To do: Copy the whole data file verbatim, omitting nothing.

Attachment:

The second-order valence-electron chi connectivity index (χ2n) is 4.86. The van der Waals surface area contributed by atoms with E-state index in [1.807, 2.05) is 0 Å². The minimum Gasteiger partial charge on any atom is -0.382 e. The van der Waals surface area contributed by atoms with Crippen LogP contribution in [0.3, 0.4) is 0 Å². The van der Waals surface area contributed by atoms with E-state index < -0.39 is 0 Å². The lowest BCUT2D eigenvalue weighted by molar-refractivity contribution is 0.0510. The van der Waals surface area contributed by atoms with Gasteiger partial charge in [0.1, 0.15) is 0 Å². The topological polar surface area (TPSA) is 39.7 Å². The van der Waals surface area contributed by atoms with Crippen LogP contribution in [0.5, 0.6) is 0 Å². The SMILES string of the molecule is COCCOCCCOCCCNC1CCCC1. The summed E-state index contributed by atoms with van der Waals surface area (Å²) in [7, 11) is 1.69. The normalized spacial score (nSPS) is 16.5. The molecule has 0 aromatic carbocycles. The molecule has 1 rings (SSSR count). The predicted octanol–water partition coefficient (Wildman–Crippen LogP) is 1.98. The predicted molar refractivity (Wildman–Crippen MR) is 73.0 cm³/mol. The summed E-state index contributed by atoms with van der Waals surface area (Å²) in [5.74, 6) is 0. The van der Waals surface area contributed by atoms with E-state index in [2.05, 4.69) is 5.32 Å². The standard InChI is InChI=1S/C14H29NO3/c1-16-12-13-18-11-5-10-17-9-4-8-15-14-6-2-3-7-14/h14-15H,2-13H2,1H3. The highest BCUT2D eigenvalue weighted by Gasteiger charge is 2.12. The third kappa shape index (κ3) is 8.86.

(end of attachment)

The second-order valence-electron chi connectivity index (χ2n) is 4.86. The van der Waals surface area contributed by atoms with E-state index in [1.807, 2.05) is 0 Å². The minimum Gasteiger partial charge on any atom is -0.382 e. The van der Waals surface area contributed by atoms with Crippen LogP contribution in [0.3, 0.4) is 0 Å². The van der Waals surface area contributed by atoms with E-state index < -0.39 is 0 Å². The lowest BCUT2D eigenvalue weighted by molar-refractivity contribution is 0.0510. The van der Waals surface area contributed by atoms with Gasteiger partial charge in [0.1, 0.15) is 0 Å². The topological polar surface area (TPSA) is 39.7 Å². The van der Waals surface area contributed by atoms with Crippen LogP contribution in [0.5, 0.6) is 0 Å². The SMILES string of the molecule is COCCOCCCOCCCNC1CCCC1. The summed E-state index contributed by atoms with van der Waals surface area (Å²) in [7, 11) is 1.69. The normalized spacial score (nSPS) is 16.5. The molecule has 0 aromatic carbocycles. The molecule has 1 rings (SSSR count). The predicted octanol–water partition coefficient (Wildman–Crippen LogP) is 1.98. The predicted molar refractivity (Wildman–Crippen MR) is 73.0 cm³/mol. The summed E-state index contributed by atoms with van der Waals surface area (Å²) in [5.74, 6) is 0. The van der Waals surface area contributed by atoms with E-state index in [2.05, 4.69) is 5.32 Å². The standard InChI is InChI=1S/C14H29NO3/c1-16-12-13-18-11-5-10-17-9-4-8-15-14-6-2-3-7-14/h14-15H,2-13H2,1H3. The highest BCUT2D eigenvalue weighted by Gasteiger charge is 2.12. The third kappa shape index (κ3) is 8.86.